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From Mike Kienenberger <>
Subject Re: setToOneTarget not works for two transient objects (3.1B1)
Date Wed, 07 Nov 2012 14:00:10 GMT
A data context is a unit of work.  What that means is that for a
particular task, all transaction changes are collected and then
committed at the same time, or thrown away at the same time leaving
you back at the initial state.

I think of a data context as a piece of paper where I'm going to plan
a change to the database.   Sort of a "what if we do this" kind of
concept.  In the case of a web page this might happen on one request
or it might happen across several requests.    But at some point, I
either get to a places where I commit all these related operations, or
the plan is abandoned.

On Wed, Nov 7, 2012 at 4:31 AM, Garth Keesler <> wrote:
> Is the general case that a context typically lasts as long as the
> transaction, gets discarded, and a new one is created for the next
> transaction or is it dependent on usage in the program? For example, a web
> app as discussed here discards contexts based on user interactions while a
> thick client app would tend to reuse the same context.
> Just curious...
> Garth
> On 11/07/2012 12:51 AM, Aristedes Maniatis wrote:
>> On 7/11/12 4:57pm, Alexey Katorgin wrote:
>>>> You should always create a context and then create objects within that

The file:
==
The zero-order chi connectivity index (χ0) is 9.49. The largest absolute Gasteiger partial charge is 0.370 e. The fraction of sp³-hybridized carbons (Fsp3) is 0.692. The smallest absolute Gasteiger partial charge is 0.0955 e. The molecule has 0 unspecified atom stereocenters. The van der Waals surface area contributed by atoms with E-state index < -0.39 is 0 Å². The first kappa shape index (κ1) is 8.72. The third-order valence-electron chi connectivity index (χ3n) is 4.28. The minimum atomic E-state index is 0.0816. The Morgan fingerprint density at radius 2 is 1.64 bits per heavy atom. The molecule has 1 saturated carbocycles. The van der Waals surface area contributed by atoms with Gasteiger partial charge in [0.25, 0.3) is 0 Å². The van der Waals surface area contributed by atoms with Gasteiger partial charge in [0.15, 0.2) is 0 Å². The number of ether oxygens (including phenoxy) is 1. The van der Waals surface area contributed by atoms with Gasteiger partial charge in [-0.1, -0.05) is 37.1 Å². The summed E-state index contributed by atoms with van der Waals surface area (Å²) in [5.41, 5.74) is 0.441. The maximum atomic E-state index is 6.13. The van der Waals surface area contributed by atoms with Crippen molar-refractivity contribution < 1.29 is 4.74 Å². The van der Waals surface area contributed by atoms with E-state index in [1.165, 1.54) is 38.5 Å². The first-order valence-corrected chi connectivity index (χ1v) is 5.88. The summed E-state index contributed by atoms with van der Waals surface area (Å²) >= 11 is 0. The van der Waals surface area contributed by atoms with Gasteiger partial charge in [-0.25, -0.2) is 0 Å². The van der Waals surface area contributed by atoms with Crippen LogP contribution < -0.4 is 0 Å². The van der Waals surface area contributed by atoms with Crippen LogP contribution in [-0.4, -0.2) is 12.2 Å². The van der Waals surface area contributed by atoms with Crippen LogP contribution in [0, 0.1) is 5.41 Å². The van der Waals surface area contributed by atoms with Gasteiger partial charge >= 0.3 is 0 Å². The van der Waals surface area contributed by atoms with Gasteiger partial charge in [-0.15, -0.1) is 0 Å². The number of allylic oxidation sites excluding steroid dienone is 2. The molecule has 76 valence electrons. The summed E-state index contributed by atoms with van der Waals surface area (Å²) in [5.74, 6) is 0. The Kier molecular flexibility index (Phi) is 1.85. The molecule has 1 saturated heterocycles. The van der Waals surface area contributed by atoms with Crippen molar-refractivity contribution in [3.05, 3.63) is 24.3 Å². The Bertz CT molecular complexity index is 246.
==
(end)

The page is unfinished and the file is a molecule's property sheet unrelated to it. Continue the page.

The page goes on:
>>>> context
>>> using the methods Cayenne
>>>> gives you. This is different to the undecorated POJO that Hibernate
>>>> allows you
>>> to create.
>>>> Ari
>>> I develop a web-app and if I will create entities bounded to a
>>> dataContext, and
>>> after user has leaved the page (by browser navigation buttons, closing
>>> the tab,
>>> etc.) such entities will stay uncommitted and may be in inconsistency
>>> state
>>> (user has not filled all required fields). And on the next commit this
>>> objects
>>> will be committed and raise validation exception.
>>> It is the reason why I want to use unbounded dataObjects.
>>> So I've decide to use transient objects not bounded to any dataContext.
>>> In this
>>> case such object just be removed by garbage collector after user leaved
>>> page
>>> unexpectedly. And where user will click OK, such objects will be manually
>>> attached to a dataContext and committed.
>>> It makes my code less clearly if can't set relationships between
>>> transient
>>> objects. Because I need to create additional temporary lists to store all
>>> transient entities and iterate its to register to a dataContext before
>>> committing.
>>> What is the best practice for this use case?
>> Typically you bind a context to the user session so that the user can
>> continue to navigate through the site and not lose the work they have done
>> but not yet saved. For example, they may assemble a shopping basket, contact
>> details and payment information. Then you commit the whole thing atomically
>> at the end.
>> Don't think of a data context as something you create when you are ready
>> to save. Think of it as a big bucket into which you put all the objects you
>> are working with. At the end, throw it away and make a new one, or commit it
>> to the database. For more complex arrangements read up on how to create
>> parent/child contexts, but you don't need to do that here. Start simple.
>> Make as many contexts as you need to have buckets of different
>> information.
>> Ari

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